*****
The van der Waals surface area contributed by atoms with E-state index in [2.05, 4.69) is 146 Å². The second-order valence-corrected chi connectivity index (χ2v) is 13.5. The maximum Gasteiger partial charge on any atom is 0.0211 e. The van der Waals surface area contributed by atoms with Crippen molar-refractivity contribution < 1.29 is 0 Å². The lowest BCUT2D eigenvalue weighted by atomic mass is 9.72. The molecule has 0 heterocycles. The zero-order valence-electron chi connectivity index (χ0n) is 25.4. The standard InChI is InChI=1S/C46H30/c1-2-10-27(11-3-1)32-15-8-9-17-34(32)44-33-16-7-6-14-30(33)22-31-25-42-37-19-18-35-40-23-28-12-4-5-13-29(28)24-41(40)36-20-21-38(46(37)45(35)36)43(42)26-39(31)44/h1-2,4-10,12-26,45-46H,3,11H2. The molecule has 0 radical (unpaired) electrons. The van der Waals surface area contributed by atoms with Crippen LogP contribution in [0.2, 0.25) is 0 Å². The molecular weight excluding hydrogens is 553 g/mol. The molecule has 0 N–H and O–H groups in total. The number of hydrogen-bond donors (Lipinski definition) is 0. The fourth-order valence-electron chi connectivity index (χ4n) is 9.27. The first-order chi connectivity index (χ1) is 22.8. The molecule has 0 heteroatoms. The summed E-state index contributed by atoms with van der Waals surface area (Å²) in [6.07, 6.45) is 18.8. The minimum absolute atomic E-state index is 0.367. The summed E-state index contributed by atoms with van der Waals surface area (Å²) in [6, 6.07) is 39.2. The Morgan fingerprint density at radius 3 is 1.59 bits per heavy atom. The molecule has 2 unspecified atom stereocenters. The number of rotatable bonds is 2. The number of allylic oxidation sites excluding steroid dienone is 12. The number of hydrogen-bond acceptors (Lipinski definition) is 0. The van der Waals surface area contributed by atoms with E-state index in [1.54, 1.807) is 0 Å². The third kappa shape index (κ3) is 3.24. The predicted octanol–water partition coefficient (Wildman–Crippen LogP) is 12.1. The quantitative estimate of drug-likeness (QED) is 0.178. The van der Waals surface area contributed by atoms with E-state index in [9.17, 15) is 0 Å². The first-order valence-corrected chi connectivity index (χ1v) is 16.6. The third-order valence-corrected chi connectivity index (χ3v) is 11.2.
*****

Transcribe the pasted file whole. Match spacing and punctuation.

The van der Waals surface area contributed by atoms with E-state index in [2.05, 4.69) is 146 Å². The second-order valence-corrected chi connectivity index (χ2v) is 13.5. The maximum Gasteiger partial charge on any atom is 0.0211 e. The van der Waals surface area contributed by atoms with Crippen molar-refractivity contribution < 1.29 is 0 Å². The lowest BCUT2D eigenvalue weighted by atomic mass is 9.72. The molecule has 0 heterocycles. The zero-order valence-electron chi connectivity index (χ0n) is 25.4. The standard InChI is InChI=1S/C46H30/c1-2-10-27(11-3-1)32-15-8-9-17-34(32)44-33-16-7-6-14-30(33)22-31-25-42-37-19-18-35-40-23-28-12-4-5-13-29(28)24-41(40)36-20-21-38(46(37)45(35)36)43(42)26-39(31)44/h1-2,4-10,12-26,45-46H,3,11H2. The molecule has 0 radical (unpaired) electrons. The van der Waals surface area contributed by atoms with Crippen LogP contribution in [0.2, 0.25) is 0 Å². The molecular weight excluding hydrogens is 553 g/mol. The molecule has 0 N–H and O–H groups in total. The number of hydrogen-bond donors (Lipinski definition) is 0. The fourth-order valence-electron chi connectivity index (χ4n) is 9.27. The first-order chi connectivity index (χ1) is 22.8. The molecule has 0 heteroatoms. The summed E-state index contributed by atoms with van der Waals surface area (Å²) in [6.07, 6.45) is 18.8. The minimum absolute atomic E-state index is 0.367. The summed E-state index contributed by atoms with van der Waals surface area (Å²) in [6, 6.07) is 39.2. The Morgan fingerprint density at radius 3 is 1.59 bits per heavy atom. The molecule has 2 unspecified atom stereocenters. The number of rotatable bonds is 2. The number of allylic oxidation sites excluding steroid dienone is 12. The number of hydrogen-bond acceptors (Lipinski definition) is 0. The van der Waals surface area contributed by atoms with E-state index in [1.54, 1.807) is 0 Å². The third kappa shape index (κ3) is 3.24. The predicted octanol–water partition coefficient (Wildman–Crippen LogP) is 12.1. The quantitative estimate of drug-likeness (QED) is 0.178. The van der Waals surface area contributed by atoms with E-state index in [9.17, 15) is 0 Å². The first-order valence-corrected chi connectivity index (χ1v) is 16.6. The third-order valence-corrected chi connectivity index (χ3v) is 11.2.